More than a month after Uganda’s president signed an infamous anti-gay law, that nation’s bishops still remain silent on the controversial legislation which has received international condemnation. In this same period, it was announced that Pope Francis will not visit Uganda next fall, as had been discussed, causing speculation about whether this cancellation is related to the anti-gay law.
Initially, the Ugandan [Catholic] Episcopal Conference’s head announced the bishops would study the new law before commenting. America magazine now reports any public remarks, especially a condemnation, seems unlikely. The magazine cites two priests with knowledge of the situation:
“An informed Ugandan priest, meanwhile, suggested the bishops had opted to keep ‘safe’ and silent over the Uganda Anti-Homosexuality Act.
” ‘I am not aware that there has been an official statement … nor that there should be,’ said Msgr. John Wynand Katende, spokesman for the Archdiocese of Kampala, Uganda’s capital…
“The same day, a Catholic priest based in Uganda told CNS that, to his knowledge, the bishops would not officially be commenting on the contentious new law.
” ‘The bishops, to my knowledge, opted to keep safe off the issue, saying that they were not given the original text. But now … they have said that the law should not be politicized,’ the priest said on condition of anonymity.”
However, the country’s president, Yoweri Museveni, stated that Catholic bishops have privately expressed their support for the law and there is a well-document record of religious leaders supporting the anti-gay law.
Hundreds have urged the pope to condemn such laws through the #PopeSpeakOut campaign, and Catholics outside Uganda have been vocal in their defense of LGBT people’s lives. However, Pope Francis has remained quiet while Uganda and other nations have passed laws criminalizing homosexuality and creating stiff penalties for LGBT people. It is now confirmed the pope will not travel to Uganda in October for celebrations marking the 50th anniversary of the Ugandan Martyr’s canonizations, according to the Ugandan newspaper Daily Monitor. Pope Francis’ global popularity resounds in Africa as well, with one Kenyan columnist urging Africans to “vote with the Pope” on gay rights:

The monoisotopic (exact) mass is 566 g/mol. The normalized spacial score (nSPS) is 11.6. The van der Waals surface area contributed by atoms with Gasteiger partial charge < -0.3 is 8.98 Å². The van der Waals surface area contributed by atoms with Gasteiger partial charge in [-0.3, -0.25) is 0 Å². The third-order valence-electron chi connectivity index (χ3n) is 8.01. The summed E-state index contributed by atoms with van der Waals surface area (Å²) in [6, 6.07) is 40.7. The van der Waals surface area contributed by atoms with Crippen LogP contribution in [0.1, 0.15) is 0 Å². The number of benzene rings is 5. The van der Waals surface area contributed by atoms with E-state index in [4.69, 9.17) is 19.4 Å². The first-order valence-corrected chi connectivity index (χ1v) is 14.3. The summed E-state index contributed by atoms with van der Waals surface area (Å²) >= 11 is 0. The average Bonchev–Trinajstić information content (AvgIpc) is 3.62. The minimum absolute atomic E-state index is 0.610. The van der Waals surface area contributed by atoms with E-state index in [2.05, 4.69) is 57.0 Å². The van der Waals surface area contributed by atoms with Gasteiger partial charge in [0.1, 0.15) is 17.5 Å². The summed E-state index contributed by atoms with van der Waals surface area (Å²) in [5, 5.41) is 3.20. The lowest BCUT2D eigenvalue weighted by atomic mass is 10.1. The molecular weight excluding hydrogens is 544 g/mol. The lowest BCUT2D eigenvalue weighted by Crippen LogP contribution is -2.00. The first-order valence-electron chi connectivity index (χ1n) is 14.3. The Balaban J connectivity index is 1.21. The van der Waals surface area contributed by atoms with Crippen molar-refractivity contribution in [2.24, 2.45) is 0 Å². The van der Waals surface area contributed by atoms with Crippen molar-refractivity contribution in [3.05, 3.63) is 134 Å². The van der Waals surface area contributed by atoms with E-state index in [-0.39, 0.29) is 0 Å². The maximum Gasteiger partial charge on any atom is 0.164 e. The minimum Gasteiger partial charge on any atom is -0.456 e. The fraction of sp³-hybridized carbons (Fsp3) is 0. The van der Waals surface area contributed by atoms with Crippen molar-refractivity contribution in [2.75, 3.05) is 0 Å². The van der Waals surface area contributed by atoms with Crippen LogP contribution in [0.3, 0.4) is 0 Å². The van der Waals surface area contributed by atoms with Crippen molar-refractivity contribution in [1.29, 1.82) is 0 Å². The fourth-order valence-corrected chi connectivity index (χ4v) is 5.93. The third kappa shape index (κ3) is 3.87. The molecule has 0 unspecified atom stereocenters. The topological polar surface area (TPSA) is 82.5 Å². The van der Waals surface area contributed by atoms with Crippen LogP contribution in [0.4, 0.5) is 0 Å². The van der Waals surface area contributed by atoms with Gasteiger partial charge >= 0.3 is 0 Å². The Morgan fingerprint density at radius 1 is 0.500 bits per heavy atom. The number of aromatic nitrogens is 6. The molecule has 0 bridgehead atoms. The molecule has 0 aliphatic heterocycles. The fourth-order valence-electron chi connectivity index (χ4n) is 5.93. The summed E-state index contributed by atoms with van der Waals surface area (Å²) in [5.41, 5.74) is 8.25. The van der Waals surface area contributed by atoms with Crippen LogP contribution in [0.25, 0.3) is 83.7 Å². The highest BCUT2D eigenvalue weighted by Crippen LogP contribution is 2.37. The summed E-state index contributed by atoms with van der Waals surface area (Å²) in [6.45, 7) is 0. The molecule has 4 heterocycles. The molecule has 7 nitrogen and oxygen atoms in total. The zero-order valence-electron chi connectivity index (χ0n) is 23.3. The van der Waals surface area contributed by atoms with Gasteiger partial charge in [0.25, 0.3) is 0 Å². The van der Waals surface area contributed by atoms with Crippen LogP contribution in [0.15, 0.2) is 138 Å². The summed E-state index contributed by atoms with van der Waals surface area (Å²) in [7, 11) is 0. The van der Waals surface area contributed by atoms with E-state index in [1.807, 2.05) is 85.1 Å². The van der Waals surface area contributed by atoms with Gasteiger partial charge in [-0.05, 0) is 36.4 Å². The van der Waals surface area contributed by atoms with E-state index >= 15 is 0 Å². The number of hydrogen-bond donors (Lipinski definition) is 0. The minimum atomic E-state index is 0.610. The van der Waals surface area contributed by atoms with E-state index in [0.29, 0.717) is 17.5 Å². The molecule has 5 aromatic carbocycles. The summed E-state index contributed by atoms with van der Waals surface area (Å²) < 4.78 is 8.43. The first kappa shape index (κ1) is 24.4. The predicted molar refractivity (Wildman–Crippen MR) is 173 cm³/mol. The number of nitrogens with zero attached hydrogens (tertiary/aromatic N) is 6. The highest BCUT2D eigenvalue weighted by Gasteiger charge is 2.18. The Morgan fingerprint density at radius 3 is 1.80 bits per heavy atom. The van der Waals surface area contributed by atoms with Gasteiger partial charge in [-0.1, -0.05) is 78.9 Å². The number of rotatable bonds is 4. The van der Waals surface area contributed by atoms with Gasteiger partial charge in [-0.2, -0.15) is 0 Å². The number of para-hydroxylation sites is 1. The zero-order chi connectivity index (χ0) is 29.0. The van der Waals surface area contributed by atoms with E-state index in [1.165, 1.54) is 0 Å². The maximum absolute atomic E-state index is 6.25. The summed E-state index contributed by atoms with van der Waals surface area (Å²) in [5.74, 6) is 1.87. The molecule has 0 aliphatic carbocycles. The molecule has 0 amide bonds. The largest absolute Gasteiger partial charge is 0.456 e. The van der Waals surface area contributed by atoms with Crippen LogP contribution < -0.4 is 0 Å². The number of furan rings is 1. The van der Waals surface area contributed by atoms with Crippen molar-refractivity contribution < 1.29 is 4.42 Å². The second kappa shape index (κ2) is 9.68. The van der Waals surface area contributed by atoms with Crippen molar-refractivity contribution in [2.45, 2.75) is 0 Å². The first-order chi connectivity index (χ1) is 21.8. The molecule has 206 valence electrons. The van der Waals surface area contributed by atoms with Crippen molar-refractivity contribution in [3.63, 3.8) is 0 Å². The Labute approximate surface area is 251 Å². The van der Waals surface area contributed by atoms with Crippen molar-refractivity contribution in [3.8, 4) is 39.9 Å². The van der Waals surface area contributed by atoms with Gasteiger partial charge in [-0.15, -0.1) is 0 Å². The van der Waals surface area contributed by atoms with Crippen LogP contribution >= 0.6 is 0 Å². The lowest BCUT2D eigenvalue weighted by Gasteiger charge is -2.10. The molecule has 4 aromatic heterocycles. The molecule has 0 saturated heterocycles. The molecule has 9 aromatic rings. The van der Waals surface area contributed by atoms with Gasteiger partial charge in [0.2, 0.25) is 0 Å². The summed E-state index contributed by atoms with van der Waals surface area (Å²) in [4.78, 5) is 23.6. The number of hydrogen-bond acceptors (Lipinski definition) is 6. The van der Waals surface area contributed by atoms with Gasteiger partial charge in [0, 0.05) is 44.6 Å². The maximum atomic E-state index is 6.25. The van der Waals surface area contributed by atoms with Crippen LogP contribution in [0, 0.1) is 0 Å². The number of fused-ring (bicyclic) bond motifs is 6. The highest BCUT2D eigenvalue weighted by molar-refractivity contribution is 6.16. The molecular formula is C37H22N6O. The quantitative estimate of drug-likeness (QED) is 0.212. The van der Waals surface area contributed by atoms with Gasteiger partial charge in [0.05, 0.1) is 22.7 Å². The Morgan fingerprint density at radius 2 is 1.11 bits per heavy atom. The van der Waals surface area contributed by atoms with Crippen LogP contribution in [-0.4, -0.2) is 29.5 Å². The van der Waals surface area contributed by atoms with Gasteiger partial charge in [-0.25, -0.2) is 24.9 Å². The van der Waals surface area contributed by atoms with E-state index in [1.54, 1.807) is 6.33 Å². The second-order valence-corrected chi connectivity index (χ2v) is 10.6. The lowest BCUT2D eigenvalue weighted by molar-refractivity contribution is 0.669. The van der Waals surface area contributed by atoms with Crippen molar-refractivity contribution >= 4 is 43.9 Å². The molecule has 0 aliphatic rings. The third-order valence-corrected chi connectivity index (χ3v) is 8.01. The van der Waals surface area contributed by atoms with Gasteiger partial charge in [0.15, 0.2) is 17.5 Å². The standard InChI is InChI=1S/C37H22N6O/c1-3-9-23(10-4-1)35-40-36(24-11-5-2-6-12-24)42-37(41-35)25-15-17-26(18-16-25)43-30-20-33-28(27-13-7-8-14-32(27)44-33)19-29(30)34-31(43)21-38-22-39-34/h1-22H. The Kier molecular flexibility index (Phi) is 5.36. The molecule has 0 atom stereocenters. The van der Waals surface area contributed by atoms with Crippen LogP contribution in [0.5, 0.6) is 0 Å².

“The revolutionary bishop from Argentina took a sledgehammer to homophobes when he asked – ‘who am I to judge?’ Those simple, if venerable five words, demolished millennia of official hatred for homosexuals in the Church that Saint Peter built…
“To the Jesuit Pope, gays should be welcomed, loved, and accepted. That’s why Pope Francis is a godsend. I’ve watched with dismay – and utter disbelief – as some states in Africa descend into an orgy of homophobia…Rogue politicians and bigoted clergymen whip up hapless followers with anti-gay propaganda…
“Pope Francis wasn’t only criticising longstanding Church doctrine. The Pope’s message was a sharp rebuke to unprincipled politicians and leaders like Mr Museveni. It’s leaders like Mr Museveni who use ‘wedge’ hot-button issues like sexuality, mini-skirts, abortion, or fake attacks on cultural imperialism to cling to power…Why all the vitriol and anger against gays who’ve never done a thing to you? I end where I started…Let’s vote with the Pope on gays – and embrace them.”
It is unclear whether Pope Francis cancelled this trip or declined the invitation in the first place. What is clear is this provided an opportunity for Pope Francis to condemn clearly laws which violate the dignity and well-being of LGBT people and call upon bishops around the world to raise their voices as well. However, perhaps he declined to visit the country because he did not want to seem to be approving of the new law. He is already seen as a gay-positive influence in the Church and in the world. It is time for Pope Francis to speak out clearly and forcefully against Uganda’s law, and other similar anti-gay laws around the globe. He can save lives.
–Bob Shine, New Ways Ministry